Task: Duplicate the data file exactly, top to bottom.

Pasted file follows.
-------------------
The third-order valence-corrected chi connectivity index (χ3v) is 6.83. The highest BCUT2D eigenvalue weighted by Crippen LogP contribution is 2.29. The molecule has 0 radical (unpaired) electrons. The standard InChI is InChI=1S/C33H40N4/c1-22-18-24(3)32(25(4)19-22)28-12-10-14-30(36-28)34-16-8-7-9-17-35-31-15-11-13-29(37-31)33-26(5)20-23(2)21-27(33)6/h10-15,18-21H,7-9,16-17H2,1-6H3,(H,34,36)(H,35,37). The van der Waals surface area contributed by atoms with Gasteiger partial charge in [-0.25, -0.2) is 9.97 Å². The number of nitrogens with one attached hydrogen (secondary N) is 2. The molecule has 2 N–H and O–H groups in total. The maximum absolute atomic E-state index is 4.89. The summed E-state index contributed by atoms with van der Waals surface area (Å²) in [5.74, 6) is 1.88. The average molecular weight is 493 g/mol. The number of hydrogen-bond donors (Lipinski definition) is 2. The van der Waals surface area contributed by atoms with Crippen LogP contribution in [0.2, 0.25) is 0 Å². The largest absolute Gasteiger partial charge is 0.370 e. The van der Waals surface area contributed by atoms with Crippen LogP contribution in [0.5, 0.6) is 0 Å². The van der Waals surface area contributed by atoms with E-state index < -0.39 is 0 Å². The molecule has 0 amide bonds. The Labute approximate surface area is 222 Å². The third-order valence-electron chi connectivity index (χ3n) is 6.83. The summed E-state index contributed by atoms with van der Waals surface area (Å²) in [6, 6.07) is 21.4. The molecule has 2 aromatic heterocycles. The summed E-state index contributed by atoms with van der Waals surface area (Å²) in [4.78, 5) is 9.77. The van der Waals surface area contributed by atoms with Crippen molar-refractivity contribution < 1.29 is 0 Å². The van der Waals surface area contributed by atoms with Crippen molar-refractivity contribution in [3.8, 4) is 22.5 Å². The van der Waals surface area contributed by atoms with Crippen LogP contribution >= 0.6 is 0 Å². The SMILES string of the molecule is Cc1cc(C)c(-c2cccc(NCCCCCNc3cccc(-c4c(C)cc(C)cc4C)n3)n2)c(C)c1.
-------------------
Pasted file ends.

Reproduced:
The third-order valence-corrected chi connectivity index (χ3v) is 6.83. The highest BCUT2D eigenvalue weighted by Crippen LogP contribution is 2.29. The molecule has 0 radical (unpaired) electrons. The standard InChI is InChI=1S/C33H40N4/c1-22-18-24(3)32(25(4)19-22)28-12-10-14-30(36-28)34-16-8-7-9-17-35-31-15-11-13-29(37-31)33-26(5)20-23(2)21-27(33)6/h10-15,18-21H,7-9,16-17H2,1-6H3,(H,34,36)(H,35,37). The van der Waals surface area contributed by atoms with Gasteiger partial charge in [-0.25, -0.2) is 9.97 Å². The number of nitrogens with one attached hydrogen (secondary N) is 2. The molecule has 2 N–H and O–H groups in total. The maximum absolute atomic E-state index is 4.89. The summed E-state index contributed by atoms with van der Waals surface area (Å²) in [5.74, 6) is 1.88. The average molecular weight is 493 g/mol. The number of hydrogen-bond donors (Lipinski definition) is 2. The van der Waals surface area contributed by atoms with Crippen LogP contribution in [0.2, 0.25) is 0 Å². The largest absolute Gasteiger partial charge is 0.370 e. The van der Waals surface area contributed by atoms with Crippen LogP contribution in [0.5, 0.6) is 0 Å². The van der Waals surface area contributed by atoms with E-state index < -0.39 is 0 Å². The molecule has 0 amide bonds. The Labute approximate surface area is 222 Å². The third-order valence-electron chi connectivity index (χ3n) is 6.83. The summed E-state index contributed by atoms with van der Waals surface area (Å²) in [6, 6.07) is 21.4. The molecule has 2 aromatic heterocycles. The summed E-state index contributed by atoms with van der Waals surface area (Å²) in [4.78, 5) is 9.77. The van der Waals surface area contributed by atoms with Crippen molar-refractivity contribution < 1.29 is 0 Å². The van der Waals surface area contributed by atoms with Crippen molar-refractivity contribution in [3.8, 4) is 22.5 Å². The van der Waals surface area contributed by atoms with Crippen LogP contribution >= 0.6 is 0 Å². The SMILES string of the molecule is Cc1cc(C)c(-c2cccc(NCCCCCNc3cccc(-c4c(C)cc(C)cc4C)n3)n2)c(C)c1.